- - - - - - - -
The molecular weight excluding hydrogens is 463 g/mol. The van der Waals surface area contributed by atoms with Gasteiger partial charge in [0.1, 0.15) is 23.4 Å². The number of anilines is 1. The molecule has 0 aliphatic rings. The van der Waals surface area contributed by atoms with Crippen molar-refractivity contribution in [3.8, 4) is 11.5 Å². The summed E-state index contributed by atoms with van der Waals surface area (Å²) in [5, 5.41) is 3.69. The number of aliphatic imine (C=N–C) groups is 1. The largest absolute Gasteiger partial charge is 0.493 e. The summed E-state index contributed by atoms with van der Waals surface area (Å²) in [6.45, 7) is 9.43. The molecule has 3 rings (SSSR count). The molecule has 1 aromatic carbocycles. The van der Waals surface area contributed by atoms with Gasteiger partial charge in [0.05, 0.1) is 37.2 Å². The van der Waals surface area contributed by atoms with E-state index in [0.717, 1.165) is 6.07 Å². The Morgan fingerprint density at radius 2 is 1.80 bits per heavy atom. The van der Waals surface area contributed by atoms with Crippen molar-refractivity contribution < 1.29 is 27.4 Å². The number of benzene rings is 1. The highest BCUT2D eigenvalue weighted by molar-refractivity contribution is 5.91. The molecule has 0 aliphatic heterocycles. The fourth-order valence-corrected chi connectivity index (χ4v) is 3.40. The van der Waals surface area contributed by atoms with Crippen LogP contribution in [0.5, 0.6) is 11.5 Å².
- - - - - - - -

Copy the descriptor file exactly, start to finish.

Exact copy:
The molecular weight excluding hydrogens is 463 g/mol. The van der Waals surface area contributed by atoms with Gasteiger partial charge in [0.1, 0.15) is 23.4 Å². The number of anilines is 1. The molecule has 0 aliphatic rings. The van der Waals surface area contributed by atoms with Crippen molar-refractivity contribution in [3.8, 4) is 11.5 Å². The summed E-state index contributed by atoms with van der Waals surface area (Å²) in [5, 5.41) is 3.69. The number of aliphatic imine (C=N–C) groups is 1. The largest absolute Gasteiger partial charge is 0.493 e. The summed E-state index contributed by atoms with van der Waals surface area (Å²) in [6.45, 7) is 9.43. The molecule has 3 rings (SSSR count). The molecule has 1 aromatic carbocycles. The van der Waals surface area contributed by atoms with Gasteiger partial charge in [0.05, 0.1) is 37.2 Å². The van der Waals surface area contributed by atoms with E-state index in [0.717, 1.165) is 6.07 Å². The Morgan fingerprint density at radius 2 is 1.80 bits per heavy atom. The van der Waals surface area contributed by atoms with Crippen molar-refractivity contribution < 1.29 is 27.4 Å². The number of benzene rings is 1. The highest BCUT2D eigenvalue weighted by molar-refractivity contribution is 5.91. The molecule has 0 aliphatic heterocycles. The fourth-order valence-corrected chi connectivity index (χ4v) is 3.40. The van der Waals surface area contributed by atoms with Crippen LogP contribution in [0.5, 0.6) is 11.5 Å².